FinTech is on the edge of new financial breakthroughs every day. Managing money–and soon many other resources–is a dire situation that needs multiple global overhauls, and there are many great ideas to implement.

Those ideas sometimes come with security flaws. But that doesn’t mean you or any FinTech team should give up! Here are a few cybersecurity challenges that you may face, and ways to approach those challenges to come out stronger.

Trusting New Tech Hype

FinTech’s success is largely in thanks to embracing the fast, new features that come from groundbreaking technology. The cashless, contactless, and sometimes cardless world of convenience has opened up a world of new ways to share resources.

That same enthusiasm often comes with a price. It’s hard to see dangers when success is so quick and rampant, and being too cautious can come off as not being bold.

The enthusiasm of tech enthusiasts and tech professionals alike must be paired with automated caution. Ever new generation, new class, or new introduction to the tech world has a few people who strongly believe in the concept of unhackable tech.

Do not let them control your security.

At the same time, don’t stifle their creativity, either; the reach for the impossible will still bring about innovation. Even if it defeats or confuses hackers temporarily, a leg up in the security game from bold thinkers is a great gift.

IoT Increases Attack Vectors

The Internet of Things (IoT) is a similar, yet separate industry to FinTech. Like anything else in the tech world, there are connections that could help and harm your business.

One major problem with IoT is that it delivered a lot of devices that can connect to the internet to deliver a lot of information and provide a lot of features, but without much security. In fact, the biggest embarrassment of IoT was when anything from cameras to baby monitors had default passwords, such as Username: Admin and Password: Password.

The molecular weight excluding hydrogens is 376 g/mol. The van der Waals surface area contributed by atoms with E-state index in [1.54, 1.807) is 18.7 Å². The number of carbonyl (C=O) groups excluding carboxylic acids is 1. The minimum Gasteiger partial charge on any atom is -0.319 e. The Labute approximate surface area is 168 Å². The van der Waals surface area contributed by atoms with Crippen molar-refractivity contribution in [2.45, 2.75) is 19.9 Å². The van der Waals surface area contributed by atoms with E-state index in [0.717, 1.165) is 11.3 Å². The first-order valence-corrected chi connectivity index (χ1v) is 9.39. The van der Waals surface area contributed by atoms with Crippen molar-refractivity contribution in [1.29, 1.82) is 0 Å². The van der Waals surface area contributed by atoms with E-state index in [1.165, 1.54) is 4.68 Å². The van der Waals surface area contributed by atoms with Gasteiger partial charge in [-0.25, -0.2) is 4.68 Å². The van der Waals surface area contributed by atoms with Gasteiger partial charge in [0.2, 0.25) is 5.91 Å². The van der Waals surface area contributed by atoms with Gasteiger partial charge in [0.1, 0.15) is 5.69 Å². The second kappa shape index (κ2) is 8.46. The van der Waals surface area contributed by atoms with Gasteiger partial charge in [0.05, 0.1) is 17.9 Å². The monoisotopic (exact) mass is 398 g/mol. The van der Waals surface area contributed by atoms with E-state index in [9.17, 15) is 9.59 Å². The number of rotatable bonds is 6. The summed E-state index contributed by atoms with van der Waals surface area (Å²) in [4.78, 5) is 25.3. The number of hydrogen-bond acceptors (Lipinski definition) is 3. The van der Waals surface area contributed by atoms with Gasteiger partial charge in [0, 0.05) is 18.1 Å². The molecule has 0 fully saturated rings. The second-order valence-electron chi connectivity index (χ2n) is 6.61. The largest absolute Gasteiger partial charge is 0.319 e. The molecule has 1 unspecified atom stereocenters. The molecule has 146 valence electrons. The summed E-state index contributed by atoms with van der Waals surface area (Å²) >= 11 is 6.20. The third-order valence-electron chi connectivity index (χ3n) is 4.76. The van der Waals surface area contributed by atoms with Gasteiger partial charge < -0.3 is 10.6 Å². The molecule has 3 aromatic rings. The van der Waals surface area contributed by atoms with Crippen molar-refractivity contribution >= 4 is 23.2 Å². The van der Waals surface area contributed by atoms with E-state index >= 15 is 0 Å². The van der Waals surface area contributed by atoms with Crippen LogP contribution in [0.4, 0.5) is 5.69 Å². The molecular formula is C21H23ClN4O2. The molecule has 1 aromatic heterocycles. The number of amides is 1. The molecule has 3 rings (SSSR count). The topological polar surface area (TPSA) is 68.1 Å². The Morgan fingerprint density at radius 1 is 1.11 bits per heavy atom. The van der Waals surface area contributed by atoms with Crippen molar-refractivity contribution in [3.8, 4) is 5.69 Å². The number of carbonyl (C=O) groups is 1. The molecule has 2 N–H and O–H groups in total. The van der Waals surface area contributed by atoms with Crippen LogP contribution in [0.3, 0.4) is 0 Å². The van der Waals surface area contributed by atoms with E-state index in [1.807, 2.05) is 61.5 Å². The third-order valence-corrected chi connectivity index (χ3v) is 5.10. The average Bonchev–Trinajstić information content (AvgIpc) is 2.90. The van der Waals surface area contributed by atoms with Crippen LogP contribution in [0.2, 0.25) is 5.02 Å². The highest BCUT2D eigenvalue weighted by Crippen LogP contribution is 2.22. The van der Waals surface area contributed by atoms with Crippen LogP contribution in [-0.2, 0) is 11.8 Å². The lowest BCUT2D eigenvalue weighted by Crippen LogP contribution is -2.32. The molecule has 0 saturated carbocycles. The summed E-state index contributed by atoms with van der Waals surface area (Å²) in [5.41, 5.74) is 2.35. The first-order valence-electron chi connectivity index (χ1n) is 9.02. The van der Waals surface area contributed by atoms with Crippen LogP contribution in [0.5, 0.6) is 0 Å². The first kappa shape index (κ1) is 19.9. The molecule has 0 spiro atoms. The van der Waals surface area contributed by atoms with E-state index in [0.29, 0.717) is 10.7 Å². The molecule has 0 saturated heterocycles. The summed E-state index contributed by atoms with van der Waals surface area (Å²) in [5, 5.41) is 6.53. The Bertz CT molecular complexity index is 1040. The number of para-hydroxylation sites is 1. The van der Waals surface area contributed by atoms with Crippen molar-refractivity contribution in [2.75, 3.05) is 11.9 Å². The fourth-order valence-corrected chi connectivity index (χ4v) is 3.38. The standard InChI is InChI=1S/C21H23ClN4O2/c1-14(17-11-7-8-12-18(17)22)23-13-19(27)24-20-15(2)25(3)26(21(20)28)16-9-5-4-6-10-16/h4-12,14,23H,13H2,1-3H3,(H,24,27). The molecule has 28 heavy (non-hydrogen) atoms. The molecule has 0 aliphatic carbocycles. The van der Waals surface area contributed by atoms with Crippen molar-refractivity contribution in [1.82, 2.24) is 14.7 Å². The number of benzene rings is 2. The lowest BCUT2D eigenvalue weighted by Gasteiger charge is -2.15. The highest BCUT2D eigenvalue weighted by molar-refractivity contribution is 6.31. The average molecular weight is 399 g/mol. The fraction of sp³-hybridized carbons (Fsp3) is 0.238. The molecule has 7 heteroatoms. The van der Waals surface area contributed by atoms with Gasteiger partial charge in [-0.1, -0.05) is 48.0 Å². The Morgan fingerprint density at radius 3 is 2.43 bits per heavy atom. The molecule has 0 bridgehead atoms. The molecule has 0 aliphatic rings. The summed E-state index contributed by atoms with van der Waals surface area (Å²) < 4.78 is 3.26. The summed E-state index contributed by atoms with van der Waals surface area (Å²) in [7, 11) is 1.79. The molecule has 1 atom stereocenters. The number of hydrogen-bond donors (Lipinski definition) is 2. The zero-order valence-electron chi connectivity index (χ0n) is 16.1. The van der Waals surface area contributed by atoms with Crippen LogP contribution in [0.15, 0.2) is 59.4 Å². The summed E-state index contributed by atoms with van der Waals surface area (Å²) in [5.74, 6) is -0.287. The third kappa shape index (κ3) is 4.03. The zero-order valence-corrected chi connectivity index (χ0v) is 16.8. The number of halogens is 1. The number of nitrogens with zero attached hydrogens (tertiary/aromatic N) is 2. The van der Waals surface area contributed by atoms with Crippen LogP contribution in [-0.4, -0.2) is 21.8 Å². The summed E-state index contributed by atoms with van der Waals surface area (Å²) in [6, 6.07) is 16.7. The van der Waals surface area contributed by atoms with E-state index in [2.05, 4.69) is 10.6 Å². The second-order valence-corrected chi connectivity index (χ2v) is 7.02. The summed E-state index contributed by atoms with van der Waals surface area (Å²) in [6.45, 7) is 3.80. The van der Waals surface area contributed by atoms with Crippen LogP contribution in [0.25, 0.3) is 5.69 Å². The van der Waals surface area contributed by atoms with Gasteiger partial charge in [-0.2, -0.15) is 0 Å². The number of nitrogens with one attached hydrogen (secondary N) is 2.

This means anyone with an internet-enabled camera, microphone, or anything else with an input device could be spied upon if their product vendor didn’t change basic login information. Even beyond spying, connecting to these devices could give hackers access to private networks.

FinTech faces many of the same risks. New payment systems need to meet the standard set by authorities such as the Payment Card Industry (PCI) compliance instructions to confirm safety in the digital world.

Unfortunately, many of these compliance points come from lessons learned after compromises. If you’ve developed a new way to share money between friends, a cryptocurrency mining technique, or a better way to pay if someone leaves their wallet, have you vigorously tested ways that someone could abuse the system?

Do you have a hacker on your side or a paranoid security expert who can think of ways to exploit the system? What if it’s not your idea that is compromised, but someone else’s system that changes because of how your idea works?

Do you have a legal team to separate you from the incorrect use of your idea? What about a team that can turn your vulnerabilities into strengths by creating and copyrighting offshoot ideas and lucky accidents?

The cybersecurity world is full of risks, but also lessons and opportunities to grow. Contact a cybersecurity professional to discuss the unique risks that your team faces today.